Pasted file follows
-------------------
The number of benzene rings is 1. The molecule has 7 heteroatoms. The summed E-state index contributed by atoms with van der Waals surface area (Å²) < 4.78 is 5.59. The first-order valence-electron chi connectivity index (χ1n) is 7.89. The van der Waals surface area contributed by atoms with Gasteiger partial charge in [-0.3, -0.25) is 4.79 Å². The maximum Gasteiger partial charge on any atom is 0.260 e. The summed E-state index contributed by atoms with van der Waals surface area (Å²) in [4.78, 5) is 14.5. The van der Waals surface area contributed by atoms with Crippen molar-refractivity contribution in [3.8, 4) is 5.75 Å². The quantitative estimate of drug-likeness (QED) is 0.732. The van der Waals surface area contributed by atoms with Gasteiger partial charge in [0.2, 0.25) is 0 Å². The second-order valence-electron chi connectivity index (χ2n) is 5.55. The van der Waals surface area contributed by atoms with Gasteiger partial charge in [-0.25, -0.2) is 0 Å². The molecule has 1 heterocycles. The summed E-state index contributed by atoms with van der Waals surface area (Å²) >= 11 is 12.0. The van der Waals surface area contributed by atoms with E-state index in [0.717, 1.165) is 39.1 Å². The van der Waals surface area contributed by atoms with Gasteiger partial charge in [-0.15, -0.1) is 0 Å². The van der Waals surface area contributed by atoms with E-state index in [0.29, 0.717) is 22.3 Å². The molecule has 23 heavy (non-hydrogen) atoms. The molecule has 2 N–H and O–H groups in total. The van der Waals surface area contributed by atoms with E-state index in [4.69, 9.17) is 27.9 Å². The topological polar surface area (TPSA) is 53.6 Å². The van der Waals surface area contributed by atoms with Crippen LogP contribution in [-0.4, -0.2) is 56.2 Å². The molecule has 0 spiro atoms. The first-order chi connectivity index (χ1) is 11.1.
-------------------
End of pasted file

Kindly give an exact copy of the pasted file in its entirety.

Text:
The number of benzene rings is 1. The molecule has 7 heteroatoms. The summed E-state index contributed by atoms with van der Waals surface area (Å²) < 4.78 is 5.59. The first-order valence-electron chi connectivity index (χ1n) is 7.89. The van der Waals surface area contributed by atoms with Gasteiger partial charge in [-0.3, -0.25) is 4.79 Å². The maximum Gasteiger partial charge on any atom is 0.260 e. The summed E-state index contributed by atoms with van der Waals surface area (Å²) in [4.78, 5) is 14.5. The van der Waals surface area contributed by atoms with Crippen molar-refractivity contribution in [3.8, 4) is 5.75 Å². The quantitative estimate of drug-likeness (QED) is 0.732. The van der Waals surface area contributed by atoms with Gasteiger partial charge in [0.2, 0.25) is 0 Å². The second-order valence-electron chi connectivity index (χ2n) is 5.55. The van der Waals surface area contributed by atoms with Gasteiger partial charge in [-0.25, -0.2) is 0 Å². The molecule has 1 heterocycles. The summed E-state index contributed by atoms with van der Waals surface area (Å²) >= 11 is 12.0. The van der Waals surface area contributed by atoms with E-state index in [0.717, 1.165) is 39.1 Å². The van der Waals surface area contributed by atoms with Gasteiger partial charge in [-0.15, -0.1) is 0 Å². The van der Waals surface area contributed by atoms with E-state index in [0.29, 0.717) is 22.3 Å². The molecule has 23 heavy (non-hydrogen) atoms. The molecule has 2 N–H and O–H groups in total. The van der Waals surface area contributed by atoms with E-state index in [4.69, 9.17) is 27.9 Å². The topological polar surface area (TPSA) is 53.6 Å². The van der Waals surface area contributed by atoms with Crippen LogP contribution in [-0.4, -0.2) is 56.2 Å². The molecule has 0 spiro atoms. The first-order chi connectivity index (χ1) is 11.1.